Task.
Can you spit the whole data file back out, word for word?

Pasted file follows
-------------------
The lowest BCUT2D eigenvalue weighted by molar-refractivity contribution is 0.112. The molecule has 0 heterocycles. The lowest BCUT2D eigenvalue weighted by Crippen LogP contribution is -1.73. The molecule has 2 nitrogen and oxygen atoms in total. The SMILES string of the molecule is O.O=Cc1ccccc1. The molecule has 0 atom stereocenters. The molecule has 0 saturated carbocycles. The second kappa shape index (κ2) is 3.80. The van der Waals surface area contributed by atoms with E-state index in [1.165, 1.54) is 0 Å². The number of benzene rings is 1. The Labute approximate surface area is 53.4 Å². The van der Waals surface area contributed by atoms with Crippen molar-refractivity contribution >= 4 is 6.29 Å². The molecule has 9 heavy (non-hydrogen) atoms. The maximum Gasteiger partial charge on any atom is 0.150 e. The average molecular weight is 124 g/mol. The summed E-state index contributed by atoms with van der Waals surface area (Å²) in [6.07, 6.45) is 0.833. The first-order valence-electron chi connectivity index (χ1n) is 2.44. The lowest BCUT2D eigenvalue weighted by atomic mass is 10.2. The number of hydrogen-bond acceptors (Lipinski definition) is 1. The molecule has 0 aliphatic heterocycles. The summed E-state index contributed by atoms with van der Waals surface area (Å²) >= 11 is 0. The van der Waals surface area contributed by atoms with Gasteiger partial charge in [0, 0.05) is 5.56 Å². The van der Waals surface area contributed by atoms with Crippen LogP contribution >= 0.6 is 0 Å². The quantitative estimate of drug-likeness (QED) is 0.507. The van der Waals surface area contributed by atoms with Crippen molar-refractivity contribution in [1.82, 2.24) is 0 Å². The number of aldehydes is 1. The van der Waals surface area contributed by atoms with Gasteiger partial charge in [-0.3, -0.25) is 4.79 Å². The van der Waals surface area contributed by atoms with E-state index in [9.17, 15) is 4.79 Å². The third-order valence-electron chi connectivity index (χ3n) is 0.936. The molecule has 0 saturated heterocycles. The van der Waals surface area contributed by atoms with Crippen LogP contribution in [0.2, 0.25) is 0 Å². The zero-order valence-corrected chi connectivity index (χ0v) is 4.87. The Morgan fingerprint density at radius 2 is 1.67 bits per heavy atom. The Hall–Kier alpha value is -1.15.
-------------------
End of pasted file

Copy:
The lowest BCUT2D eigenvalue weighted by molar-refractivity contribution is 0.112. The molecule has 0 heterocycles. The lowest BCUT2D eigenvalue weighted by Crippen LogP contribution is -1.73. The molecule has 2 nitrogen and oxygen atoms in total. The SMILES string of the molecule is O.O=Cc1ccccc1. The molecule has 0 atom stereocenters. The molecule has 0 saturated carbocycles. The second kappa shape index (κ2) is 3.80. The van der Waals surface area contributed by atoms with E-state index in [1.165, 1.54) is 0 Å². The number of benzene rings is 1. The Labute approximate surface area is 53.4 Å². The van der Waals surface area contributed by atoms with Crippen molar-refractivity contribution >= 4 is 6.29 Å². The molecule has 9 heavy (non-hydrogen) atoms. The maximum Gasteiger partial charge on any atom is 0.150 e. The average molecular weight is 124 g/mol. The summed E-state index contributed by atoms with van der Waals surface area (Å²) in [6.07, 6.45) is 0.833. The first-order valence-electron chi connectivity index (χ1n) is 2.44. The lowest BCUT2D eigenvalue weighted by atomic mass is 10.2. The number of hydrogen-bond acceptors (Lipinski definition) is 1. The molecule has 0 aliphatic heterocycles. The summed E-state index contributed by atoms with van der Waals surface area (Å²) >= 11 is 0. The van der Waals surface area contributed by atoms with Gasteiger partial charge in [0, 0.05) is 5.56 Å². The van der Waals surface area contributed by atoms with Crippen LogP contribution >= 0.6 is 0 Å². The quantitative estimate of drug-likeness (QED) is 0.507. The van der Waals surface area contributed by atoms with Crippen molar-refractivity contribution in [1.82, 2.24) is 0 Å². The number of aldehydes is 1. The van der Waals surface area contributed by atoms with Gasteiger partial charge in [-0.3, -0.25) is 4.79 Å². The van der Waals surface area contributed by atoms with E-state index in [9.17, 15) is 4.79 Å². The third-order valence-electron chi connectivity index (χ3n) is 0.936. The molecule has 0 saturated heterocycles. The van der Waals surface area contributed by atoms with Crippen LogP contribution in [0.2, 0.25) is 0 Å². The zero-order valence-corrected chi connectivity index (χ0v) is 4.87. The Morgan fingerprint density at radius 2 is 1.67 bits per heavy atom. The Hall–Kier alpha value is -1.15.